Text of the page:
On the Spatial Economic Impact of Global Warming
We propose a dynamic spatial theory to analyze the geographic impact of climate change. Agricultural and manufacturing firms locate on a hemisphere. Trade across locations is costly, firms innovate, and technology diffuses over space. Energy used in production leads to emissions that contribute to the global stock of carbon in the atmosphere, which affects temperature. The rise in temperature differs across latitudes and sectors. We calibrate the model to analyze how climate change affects the spatial distribution of economic activity, trade, migration, growth, and welfare. We assess quantitatively the impact of migration and trade restrictions, energy taxes, and innovation subsidies.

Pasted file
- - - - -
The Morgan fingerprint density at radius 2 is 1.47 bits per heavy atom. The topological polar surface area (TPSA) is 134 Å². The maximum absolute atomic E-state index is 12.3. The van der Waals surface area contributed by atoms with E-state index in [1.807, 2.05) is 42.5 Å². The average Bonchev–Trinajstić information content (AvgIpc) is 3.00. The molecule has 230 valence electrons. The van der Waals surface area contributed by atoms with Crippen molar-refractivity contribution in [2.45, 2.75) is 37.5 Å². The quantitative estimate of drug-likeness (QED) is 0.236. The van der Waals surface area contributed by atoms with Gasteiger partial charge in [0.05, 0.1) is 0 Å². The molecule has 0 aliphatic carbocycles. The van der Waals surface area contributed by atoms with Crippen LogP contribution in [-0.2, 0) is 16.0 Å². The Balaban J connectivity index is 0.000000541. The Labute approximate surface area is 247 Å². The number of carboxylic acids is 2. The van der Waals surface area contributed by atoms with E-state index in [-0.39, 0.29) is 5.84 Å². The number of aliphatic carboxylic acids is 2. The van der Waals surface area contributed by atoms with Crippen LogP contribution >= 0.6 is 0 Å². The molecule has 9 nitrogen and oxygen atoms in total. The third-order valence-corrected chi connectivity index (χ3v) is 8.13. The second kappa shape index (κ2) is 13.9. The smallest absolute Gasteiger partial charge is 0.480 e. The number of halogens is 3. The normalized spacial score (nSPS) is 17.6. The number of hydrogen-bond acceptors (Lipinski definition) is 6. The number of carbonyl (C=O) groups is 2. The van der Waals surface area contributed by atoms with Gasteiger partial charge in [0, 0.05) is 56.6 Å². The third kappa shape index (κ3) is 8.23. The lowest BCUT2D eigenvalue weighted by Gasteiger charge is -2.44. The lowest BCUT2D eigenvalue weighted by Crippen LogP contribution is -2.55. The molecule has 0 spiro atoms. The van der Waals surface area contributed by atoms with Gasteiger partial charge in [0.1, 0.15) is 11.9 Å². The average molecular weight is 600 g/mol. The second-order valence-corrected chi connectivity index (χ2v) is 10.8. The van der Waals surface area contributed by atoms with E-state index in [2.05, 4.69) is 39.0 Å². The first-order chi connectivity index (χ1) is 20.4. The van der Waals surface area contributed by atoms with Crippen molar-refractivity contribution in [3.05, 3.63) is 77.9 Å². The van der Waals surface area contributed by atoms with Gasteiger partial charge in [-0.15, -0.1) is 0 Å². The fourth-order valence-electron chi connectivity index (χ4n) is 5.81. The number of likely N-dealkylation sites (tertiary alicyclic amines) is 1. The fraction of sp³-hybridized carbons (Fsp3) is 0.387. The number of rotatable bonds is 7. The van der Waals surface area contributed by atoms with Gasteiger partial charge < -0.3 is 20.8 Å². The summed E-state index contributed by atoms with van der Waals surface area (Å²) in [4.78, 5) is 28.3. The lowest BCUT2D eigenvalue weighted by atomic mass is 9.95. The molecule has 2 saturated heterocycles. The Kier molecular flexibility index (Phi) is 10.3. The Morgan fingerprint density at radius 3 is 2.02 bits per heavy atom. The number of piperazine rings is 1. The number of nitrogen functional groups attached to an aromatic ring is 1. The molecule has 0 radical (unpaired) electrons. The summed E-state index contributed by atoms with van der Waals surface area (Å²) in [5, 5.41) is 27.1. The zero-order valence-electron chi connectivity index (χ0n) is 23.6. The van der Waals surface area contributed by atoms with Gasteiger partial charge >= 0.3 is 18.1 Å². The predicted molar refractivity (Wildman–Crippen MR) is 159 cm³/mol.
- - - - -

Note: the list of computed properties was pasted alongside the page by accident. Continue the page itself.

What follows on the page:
We would like to thank David Nagy for excellent research assistance, Joseph Gomes and David Lobell for their help with data, and Larry Karp and participants at the "Climate and the Economy" conference organized by the IIES (Stockholm) for helpful comments. Desmet acknowledges financial support from the Spanish Ministry of Science and Innovation under grant ECO2011-27014. The views expressed herein are those of the authors and do not necessarily reflect the views of the National Bureau of Economic Research.